Danio dangila was first described by Hamilton in 1822. After several years it received the name Perilampus reticulatus as well. The latter is currently seen as a synonym.
Danio dangila is a relatively large sized Danio. It has a yellow base color with a complex dark green pattern over its body. The dorsal-, tail- and anal fins show the dark green coloration as well. All the other fins are completely transparent. This specie can easily be recognized by its long barbels. The common name: mustached Danio, refers to these long barbels.
Sexing can be done by looking at the analfins of the fish. Females have a white border while males show a red border. In addition females are fuller bodied than males.
Research showed a rather broad range of body length of these fish. Records vary between 6 (2.3 inch) cm to 15 cm (5.9 inch). As a consequence, the fish can become rather sizable.
Distribution and Habitat
Danio dangila can be found in India, Nepal and Bangladesh. Here it can be found in the Ganga, Brahmaputra and Meghna basins.
Research in the rivers: Siang, Siyom, Sonkosh and Charju showed that this specie lives in areas we consider hillstream biotopes. These streams often provide clear, cool water that is fast flowing.
During research in the river Siang, the water parameters were measured during summer and winter. These measurements show that they differ between seasons. During the summer the temperatures are between 20 and 26 °C (68-79°F). Furthermore, pH was found to range between 6.5 and 7.5. The winters are considerably colder with temperatures dropping to: 9°C to 11°C (48-52°F). The pH, however, is relatively constant and ranging from 6 to 7.5. Despite the differences in temperature between winter and summer, it is recommended to keep the aquarium temperature at 16°C to 24°C (16-75°F).
Being carnivores, Danio dangila should not be fed with herbivore foods. Algae wafers are therefore not appropriate for these fish. They will accept all types of food including factory foods. However, to keep the fish in the best shape, life and frozen foods should be offered on occasion as well.
In order to let the aquarium be a resemblance to its natural habitat, decorations should consist of rocks and driftwood. The substrate can consist of gravel or sand. In order to bring some plants to the tank, Microsorum sp. or Anubias sp. could be attached to the decorations.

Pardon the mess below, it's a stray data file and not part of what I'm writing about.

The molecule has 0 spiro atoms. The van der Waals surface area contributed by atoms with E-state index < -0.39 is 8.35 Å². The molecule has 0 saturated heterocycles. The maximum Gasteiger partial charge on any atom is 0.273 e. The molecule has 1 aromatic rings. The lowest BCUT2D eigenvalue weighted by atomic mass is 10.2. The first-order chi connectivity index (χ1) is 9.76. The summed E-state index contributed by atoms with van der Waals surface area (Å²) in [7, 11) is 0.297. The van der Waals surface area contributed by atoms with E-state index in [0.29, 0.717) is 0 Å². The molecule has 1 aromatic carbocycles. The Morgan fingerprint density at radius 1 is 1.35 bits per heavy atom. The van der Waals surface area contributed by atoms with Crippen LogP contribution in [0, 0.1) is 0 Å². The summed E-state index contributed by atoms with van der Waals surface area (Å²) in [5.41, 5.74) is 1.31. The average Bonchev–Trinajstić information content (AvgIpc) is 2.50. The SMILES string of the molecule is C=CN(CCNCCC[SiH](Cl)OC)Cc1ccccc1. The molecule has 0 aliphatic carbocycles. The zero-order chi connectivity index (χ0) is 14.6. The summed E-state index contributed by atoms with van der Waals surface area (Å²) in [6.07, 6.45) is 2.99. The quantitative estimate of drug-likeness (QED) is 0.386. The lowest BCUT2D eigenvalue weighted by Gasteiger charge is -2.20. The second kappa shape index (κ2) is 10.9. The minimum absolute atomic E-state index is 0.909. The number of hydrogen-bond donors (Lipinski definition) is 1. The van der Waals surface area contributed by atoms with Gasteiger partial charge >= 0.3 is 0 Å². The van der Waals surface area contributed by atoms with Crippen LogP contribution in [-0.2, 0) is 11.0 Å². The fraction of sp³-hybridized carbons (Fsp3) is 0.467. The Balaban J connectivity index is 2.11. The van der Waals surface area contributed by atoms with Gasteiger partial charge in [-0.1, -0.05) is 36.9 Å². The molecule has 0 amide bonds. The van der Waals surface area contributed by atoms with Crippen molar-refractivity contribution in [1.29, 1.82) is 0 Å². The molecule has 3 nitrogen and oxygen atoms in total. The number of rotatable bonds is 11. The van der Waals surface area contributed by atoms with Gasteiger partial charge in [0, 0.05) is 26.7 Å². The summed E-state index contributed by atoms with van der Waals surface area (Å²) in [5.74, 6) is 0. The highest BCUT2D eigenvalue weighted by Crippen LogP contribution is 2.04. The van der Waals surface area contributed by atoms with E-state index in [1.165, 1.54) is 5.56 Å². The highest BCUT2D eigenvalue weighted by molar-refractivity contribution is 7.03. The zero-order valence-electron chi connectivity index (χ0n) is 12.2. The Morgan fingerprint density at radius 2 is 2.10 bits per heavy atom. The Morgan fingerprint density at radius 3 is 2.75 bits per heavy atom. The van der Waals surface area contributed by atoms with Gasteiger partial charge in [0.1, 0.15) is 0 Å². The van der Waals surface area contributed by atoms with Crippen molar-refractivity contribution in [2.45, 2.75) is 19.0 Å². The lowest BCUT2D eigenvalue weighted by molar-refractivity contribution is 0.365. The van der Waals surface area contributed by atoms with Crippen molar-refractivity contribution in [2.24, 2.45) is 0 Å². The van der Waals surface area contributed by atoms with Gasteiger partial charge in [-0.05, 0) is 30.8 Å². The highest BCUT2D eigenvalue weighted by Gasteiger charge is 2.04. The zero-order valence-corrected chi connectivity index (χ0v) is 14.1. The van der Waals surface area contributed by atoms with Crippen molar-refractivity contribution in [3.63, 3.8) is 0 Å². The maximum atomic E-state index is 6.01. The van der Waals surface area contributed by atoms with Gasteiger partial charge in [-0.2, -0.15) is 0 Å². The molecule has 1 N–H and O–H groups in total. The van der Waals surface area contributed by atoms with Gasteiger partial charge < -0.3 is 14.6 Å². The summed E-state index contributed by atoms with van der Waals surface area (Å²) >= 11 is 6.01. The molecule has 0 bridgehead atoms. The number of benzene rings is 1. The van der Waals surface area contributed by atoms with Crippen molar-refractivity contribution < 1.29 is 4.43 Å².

Despite living in hillstream areas, these fish don’t prefer extreme strong currents like some other hillstream fishes. A moderately strong current is sufficient for these fish. However, do make sure that the water is clean and well oxygenated as Danio dangila is intolerant to pollution.
Danio dangila is a peaceful specie. It won’t bother other species and are not aggressive to other Mustached Danios. Although, it should not be placed in a tank with fish that suffer quickly from stress. Danio dangila is a rather active fish. Additionally, the fish needs to be placed in a school. If the amount of Mustached Danios is too low, the fish might suffer from stress and it will not show its best colors.
Danio dangila isn’t the easiest fish to breed. It is know that the eggs are scattered between small leaved plants. When the eggs are spawned, they will hatch after 48 hours. 2 days later, the fry will be able to swim freely. That is your cue to start feeding them artemia nauplia.
Armi, T. G. (n.d.). Danio dangila summary page. Retrieved March 13, 2017, from http://www.fishbase.us/summary/SpeciesSummary.php?ID=24381&genusname=Danio&speciesname=dangila&AT=Danio%2Bdangila&lang=English
Bagra, K., & Das, D. N. (2010). Fish Diversity of River Siyom of Arunachal Pradesh India: A Case Study. Our nature, 8(1), 164-169.
Baro, D. C., Sharma, S., & Baishya, R. A. (2014). Status of ornamental fish diversity of Sonkosh River, Bodoland Territorial Council, Assam, India. Science Vision, 14(1), 28-33.
Danio dangila – Moustached Danio (Danio meghalayensis, Danio deyi). (n.d.). Retrieved March 13, 2017, from http://www.seriouslyfish.com/species/danio-dangila/
Das, B. K., Boruah, P., & Kar, D. Fish diversity and habitat mapping of River Siang in Arunachal Pradesh using Remote Sensing and GIS. Innovative Energy Technology Systems and Environmental Concerns: A Sustainable Approach, Research India Publications, New Delhi, India, 2014b, 13-20.
Kullander, S. O. (2015). Taxonomy of chain Danio, an Indo-Myanmar species assemblage, with descriptions of four new species (Teleostei: Cyprinidae). Ichthyological Exploration of Freshwaters, 25(4), 357-380.
Tesia, C., & Bordoloi, S. (2012). Ichthyofaunal Diversity of Charju River, Tirap District, Arunachal Pradesh, India. Asian Journal of Experimental Biological Science, 3(1), 82-86.